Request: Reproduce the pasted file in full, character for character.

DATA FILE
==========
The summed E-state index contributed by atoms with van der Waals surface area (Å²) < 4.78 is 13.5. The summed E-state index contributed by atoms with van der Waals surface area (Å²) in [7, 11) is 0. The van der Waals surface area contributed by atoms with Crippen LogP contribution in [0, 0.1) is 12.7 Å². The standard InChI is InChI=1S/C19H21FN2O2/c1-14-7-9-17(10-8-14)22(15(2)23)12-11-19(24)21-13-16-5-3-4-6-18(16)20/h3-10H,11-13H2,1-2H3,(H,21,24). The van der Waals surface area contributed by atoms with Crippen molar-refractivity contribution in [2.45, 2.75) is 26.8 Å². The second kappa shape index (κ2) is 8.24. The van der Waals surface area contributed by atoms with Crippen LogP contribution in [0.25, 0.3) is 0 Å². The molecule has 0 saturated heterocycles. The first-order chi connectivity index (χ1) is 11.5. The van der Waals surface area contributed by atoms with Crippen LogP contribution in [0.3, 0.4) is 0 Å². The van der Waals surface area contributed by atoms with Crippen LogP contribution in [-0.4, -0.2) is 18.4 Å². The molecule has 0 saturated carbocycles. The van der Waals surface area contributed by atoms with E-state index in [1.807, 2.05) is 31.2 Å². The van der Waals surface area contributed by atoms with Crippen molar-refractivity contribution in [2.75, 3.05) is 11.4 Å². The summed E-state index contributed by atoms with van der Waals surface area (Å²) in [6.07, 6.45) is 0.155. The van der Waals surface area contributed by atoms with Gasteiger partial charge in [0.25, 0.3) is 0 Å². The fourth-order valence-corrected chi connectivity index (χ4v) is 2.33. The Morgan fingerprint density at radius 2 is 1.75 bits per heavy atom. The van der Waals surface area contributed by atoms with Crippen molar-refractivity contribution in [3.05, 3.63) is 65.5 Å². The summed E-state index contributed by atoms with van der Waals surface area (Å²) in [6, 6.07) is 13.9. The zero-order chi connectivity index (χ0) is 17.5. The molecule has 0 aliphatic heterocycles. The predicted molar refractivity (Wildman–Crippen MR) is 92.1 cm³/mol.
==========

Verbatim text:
The summed E-state index contributed by atoms with van der Waals surface area (Å²) < 4.78 is 13.5. The summed E-state index contributed by atoms with van der Waals surface area (Å²) in [7, 11) is 0. The van der Waals surface area contributed by atoms with Crippen LogP contribution in [0, 0.1) is 12.7 Å². The standard InChI is InChI=1S/C19H21FN2O2/c1-14-7-9-17(10-8-14)22(15(2)23)12-11-19(24)21-13-16-5-3-4-6-18(16)20/h3-10H,11-13H2,1-2H3,(H,21,24). The van der Waals surface area contributed by atoms with Crippen molar-refractivity contribution in [2.45, 2.75) is 26.8 Å². The second kappa shape index (κ2) is 8.24. The van der Waals surface area contributed by atoms with Crippen LogP contribution in [0.25, 0.3) is 0 Å². The molecule has 0 saturated heterocycles. The first-order chi connectivity index (χ1) is 11.5. The van der Waals surface area contributed by atoms with Crippen LogP contribution in [0.3, 0.4) is 0 Å². The van der Waals surface area contributed by atoms with Crippen LogP contribution in [-0.4, -0.2) is 18.4 Å². The molecule has 0 saturated carbocycles. The van der Waals surface area contributed by atoms with E-state index in [1.807, 2.05) is 31.2 Å². The van der Waals surface area contributed by atoms with Crippen molar-refractivity contribution in [2.75, 3.05) is 11.4 Å². The summed E-state index contributed by atoms with van der Waals surface area (Å²) in [6.07, 6.45) is 0.155. The van der Waals surface area contributed by atoms with Gasteiger partial charge in [0.25, 0.3) is 0 Å². The fourth-order valence-corrected chi connectivity index (χ4v) is 2.33. The Morgan fingerprint density at radius 2 is 1.75 bits per heavy atom. The van der Waals surface area contributed by atoms with Crippen molar-refractivity contribution in [3.05, 3.63) is 65.5 Å². The summed E-state index contributed by atoms with van der Waals surface area (Å²) in [6, 6.07) is 13.9. The zero-order chi connectivity index (χ0) is 17.5. The molecule has 0 aliphatic heterocycles. The predicted molar refractivity (Wildman–Crippen MR) is 92.1 cm³/mol.